Yes, Financial Confidence Is For People Like You

Since Day 1 of writing Half Banked, I’ve wanted this to be a space where money was a normal thing to talk about, ask questions about, and understand—because that wasn’t always the case when I started learning more about my money.

Whether it was a bank telling me I didn’t have enough money to invest (untrue) or another blogger writing a post that made me feel horrible for making what they considered “less valuable” purchases with my money, there were a lot of spaces that didn’t feel welcoming or comfortable.

But that sucks, because money is not this rarified thing that only some people need to know about or understand. It’s not just for other people—it’s for you too, no matter who you are.

That’s why I am beyond thrilled to be teaming up with EQ Bank and their new initiative, Stnce, to help more women access financial literacy and the confidence that comes with it.

What is Stnce—and how did it come about?

The good news is, this isn’t a post about how women are in desperate need of more financial literacy training (although I’m going to keep writing breakdowns of the basics, because hi, no one is born knowing how to do money).

When EQ Bank did some research, they found that while there’s a bit of a gap in financial knowledge between the sexes, the more important (and unnerving) gender gap is in financial confidence.

That’s not great, because most of us will be the sole financial decision-maker at some point in our lives. Or at multiple points!

So instead of stopping there, and releasing an “Oh, isn’t that interesting” research report, they decided to do something about it.

Stnce is the result.

It’s “an initiative that sees a disconnect between competency and confidence, especially when it comes to personal finance,” and we’re taking active steps to do something about it.

“We don’t have a knowledge issue, we have a confidence issue,” says Kim Kukulowicz, Vice President, Equitable Bank. “This is a problem. In any life situation, women should be in charge of their financial destiny. And the reality is, many of us will have to manage on our own at some point. So, we need to make sure women are confident enough to take their financial well-being into their own hands, pass on that confidence and knowledge to the next generation, and be financial role models for their kids.”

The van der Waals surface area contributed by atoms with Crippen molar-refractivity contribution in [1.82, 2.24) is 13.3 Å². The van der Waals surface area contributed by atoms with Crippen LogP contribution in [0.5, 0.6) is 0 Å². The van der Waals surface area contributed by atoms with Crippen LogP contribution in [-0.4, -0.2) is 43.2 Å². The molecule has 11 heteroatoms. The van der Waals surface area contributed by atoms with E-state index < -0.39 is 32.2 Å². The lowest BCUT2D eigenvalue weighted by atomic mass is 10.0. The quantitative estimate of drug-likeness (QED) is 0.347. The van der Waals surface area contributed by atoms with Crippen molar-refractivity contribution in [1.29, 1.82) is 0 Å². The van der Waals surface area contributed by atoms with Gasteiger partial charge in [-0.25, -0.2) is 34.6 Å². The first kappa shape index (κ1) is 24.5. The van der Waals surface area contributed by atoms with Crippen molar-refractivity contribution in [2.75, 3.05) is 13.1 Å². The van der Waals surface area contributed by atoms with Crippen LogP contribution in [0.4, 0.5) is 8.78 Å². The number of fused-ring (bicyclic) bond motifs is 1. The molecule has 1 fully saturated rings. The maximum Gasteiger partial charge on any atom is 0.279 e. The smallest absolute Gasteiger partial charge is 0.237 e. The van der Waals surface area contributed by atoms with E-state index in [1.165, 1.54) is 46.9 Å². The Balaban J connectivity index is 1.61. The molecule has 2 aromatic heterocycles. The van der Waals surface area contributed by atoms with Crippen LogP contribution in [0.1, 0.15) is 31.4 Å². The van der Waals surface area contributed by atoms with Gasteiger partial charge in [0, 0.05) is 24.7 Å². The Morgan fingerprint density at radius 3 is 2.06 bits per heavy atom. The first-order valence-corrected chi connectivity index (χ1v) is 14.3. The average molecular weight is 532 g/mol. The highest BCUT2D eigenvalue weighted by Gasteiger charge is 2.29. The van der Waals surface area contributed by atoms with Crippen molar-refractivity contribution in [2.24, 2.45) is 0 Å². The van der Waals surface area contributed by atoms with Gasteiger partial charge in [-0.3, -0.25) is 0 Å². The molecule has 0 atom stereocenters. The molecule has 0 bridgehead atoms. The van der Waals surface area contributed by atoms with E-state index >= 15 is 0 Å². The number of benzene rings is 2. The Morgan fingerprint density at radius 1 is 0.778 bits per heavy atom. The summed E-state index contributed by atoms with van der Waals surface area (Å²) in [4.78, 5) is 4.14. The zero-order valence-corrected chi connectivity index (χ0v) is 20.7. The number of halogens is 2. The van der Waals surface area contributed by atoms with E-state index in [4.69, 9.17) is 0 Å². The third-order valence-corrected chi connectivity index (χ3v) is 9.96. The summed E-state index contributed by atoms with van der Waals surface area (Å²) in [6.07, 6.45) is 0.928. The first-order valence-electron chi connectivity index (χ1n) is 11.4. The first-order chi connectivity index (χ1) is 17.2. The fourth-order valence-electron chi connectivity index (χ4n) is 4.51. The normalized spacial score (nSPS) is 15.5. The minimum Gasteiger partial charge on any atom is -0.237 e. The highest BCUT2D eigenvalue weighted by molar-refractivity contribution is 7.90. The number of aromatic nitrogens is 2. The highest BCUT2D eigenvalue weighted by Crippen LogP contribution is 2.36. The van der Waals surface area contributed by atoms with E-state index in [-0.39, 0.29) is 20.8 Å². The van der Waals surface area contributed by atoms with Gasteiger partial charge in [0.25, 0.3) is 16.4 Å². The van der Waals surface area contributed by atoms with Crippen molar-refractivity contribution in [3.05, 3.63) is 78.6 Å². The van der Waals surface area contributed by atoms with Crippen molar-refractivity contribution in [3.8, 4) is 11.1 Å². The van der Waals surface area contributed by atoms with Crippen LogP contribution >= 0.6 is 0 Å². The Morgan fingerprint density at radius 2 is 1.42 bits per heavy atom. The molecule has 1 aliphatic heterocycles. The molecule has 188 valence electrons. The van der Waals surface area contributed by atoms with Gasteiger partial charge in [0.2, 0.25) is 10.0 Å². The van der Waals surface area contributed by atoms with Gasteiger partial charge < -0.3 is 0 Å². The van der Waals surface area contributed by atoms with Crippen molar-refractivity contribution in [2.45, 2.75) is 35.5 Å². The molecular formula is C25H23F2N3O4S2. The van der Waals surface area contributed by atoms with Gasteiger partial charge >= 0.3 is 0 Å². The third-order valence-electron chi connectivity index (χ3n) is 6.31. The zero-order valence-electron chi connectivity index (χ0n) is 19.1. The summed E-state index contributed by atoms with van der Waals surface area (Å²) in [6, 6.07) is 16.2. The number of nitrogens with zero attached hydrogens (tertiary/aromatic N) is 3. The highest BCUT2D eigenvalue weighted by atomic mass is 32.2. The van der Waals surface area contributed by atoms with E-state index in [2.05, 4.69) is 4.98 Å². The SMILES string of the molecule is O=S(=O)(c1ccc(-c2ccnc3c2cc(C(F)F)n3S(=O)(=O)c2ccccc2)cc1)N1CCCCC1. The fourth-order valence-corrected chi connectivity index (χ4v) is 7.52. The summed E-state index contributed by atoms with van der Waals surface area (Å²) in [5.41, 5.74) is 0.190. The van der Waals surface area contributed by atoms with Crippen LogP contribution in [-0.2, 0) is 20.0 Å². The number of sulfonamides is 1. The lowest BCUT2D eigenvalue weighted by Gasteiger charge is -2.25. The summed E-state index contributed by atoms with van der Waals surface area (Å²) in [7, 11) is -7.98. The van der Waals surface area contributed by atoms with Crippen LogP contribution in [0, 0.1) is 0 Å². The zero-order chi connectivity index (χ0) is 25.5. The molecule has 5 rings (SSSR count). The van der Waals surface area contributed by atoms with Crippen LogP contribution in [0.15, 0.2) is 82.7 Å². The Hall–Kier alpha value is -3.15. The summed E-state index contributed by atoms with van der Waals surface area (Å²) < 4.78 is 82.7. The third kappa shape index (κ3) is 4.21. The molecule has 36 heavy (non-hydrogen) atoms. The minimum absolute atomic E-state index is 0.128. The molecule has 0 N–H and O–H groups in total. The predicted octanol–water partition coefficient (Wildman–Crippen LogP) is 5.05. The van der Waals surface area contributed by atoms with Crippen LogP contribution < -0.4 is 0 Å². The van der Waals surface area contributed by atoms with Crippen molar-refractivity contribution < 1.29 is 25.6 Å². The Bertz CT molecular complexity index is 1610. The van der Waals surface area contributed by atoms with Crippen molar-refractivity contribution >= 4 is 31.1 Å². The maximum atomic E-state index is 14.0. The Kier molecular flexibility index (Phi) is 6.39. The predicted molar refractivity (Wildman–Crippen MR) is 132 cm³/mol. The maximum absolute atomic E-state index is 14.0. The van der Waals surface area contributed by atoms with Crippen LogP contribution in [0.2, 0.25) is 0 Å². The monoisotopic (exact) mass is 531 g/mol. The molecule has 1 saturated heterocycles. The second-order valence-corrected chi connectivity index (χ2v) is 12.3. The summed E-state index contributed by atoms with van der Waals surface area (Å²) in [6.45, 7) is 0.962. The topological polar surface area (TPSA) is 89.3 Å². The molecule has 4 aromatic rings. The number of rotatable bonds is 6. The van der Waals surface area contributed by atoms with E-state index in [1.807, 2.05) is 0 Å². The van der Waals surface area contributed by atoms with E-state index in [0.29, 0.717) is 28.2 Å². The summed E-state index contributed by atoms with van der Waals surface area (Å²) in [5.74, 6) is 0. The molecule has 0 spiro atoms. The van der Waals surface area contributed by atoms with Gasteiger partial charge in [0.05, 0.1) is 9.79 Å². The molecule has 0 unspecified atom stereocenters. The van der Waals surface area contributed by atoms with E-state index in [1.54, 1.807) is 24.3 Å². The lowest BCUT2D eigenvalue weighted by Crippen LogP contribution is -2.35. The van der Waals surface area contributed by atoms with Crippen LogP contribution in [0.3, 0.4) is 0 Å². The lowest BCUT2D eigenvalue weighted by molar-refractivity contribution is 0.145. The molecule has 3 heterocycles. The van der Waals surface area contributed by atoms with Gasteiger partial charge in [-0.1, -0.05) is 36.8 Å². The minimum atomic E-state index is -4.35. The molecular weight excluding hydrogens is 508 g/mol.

A bit more about the research, though, because it’s fascinating

The most interesting thing that I learned from the research is that women’s financial confidence isn’t actually correlated with their financial knowledge.

Let me give you an example. At the kickoff event, we were talking about the survey results, and specifically, how a staggering 41% of women are “hidden gurus” of personal finance. They had high financial literacy scores, but reported low financial confidence in their abilities.


Even worse, literally not a single woman was confident enough to say she got all of the answers correct—even when she did.

So, as you can probably imagine, our discussions really focused on building confidence. Of course, financial literacy is important, and a must-have, especially for younger women, and women who are facing financial questions they need answers to ASAP. But how can we help make women financially confident?

In my experience, it’s by creating spaces and resources that feel like they’re for you.

So much of finance and financial media can feel intimidating, and like it’s not “for me.” But there’s no reason any woman should feel more comfortable reading about baking cookies (my real self) or makeup (my ideal self) than about RRSPs or taxes or wills or starting a business.

And there’s no reason that those should seem like boring topics, or be boring to read about, either.

So that’s where Stnce comes in

I grabbed this directly from Stnce’s website, because I want to scream it from the flippin’ rooftops:

“Finance should be easy to talk about – a casual topic that can be discussed over brunch.”

Yes yes yes a thousand times yes.

This is just the beginning for Stnce, and I’m so excited to be involved as an ambassador for a project I feel so strongly about. As Stnce grows, it’s going to include…

  • An e-learning centre, because sometimes, you just want to chill out on the couch with wine while you learn about money, you know?
  • A tool kit to help women tackle their finances, and
  • An event calendar for the community, because sometimes, you just need to hang out IRL with people who can answer your questions, in a space that feels like it’s for you

And I can’t wait to be a part of it. Did I say that already? Whatever, I’m going to keep saying it, because I genuinely could not be more thrilled that this is an initiative that a major Canadian bank wants to support and spearhead.

If you want to get involved, here’s what you can do ASAP.

  • Check out Stnce’s website, and sign up for updates on the project
  • Check out their latest blog post (it’s a good one!)
  • Follow them on Instagram to stay in the know
  • Stay tuned for more information on upcoming events and updates (I’ll be sharing the h*ck out of them on Twitter!)

PS. My involvement, including this post, is a collaboration with EQ Bank, but all opinions about how flippin’ great this is are my own.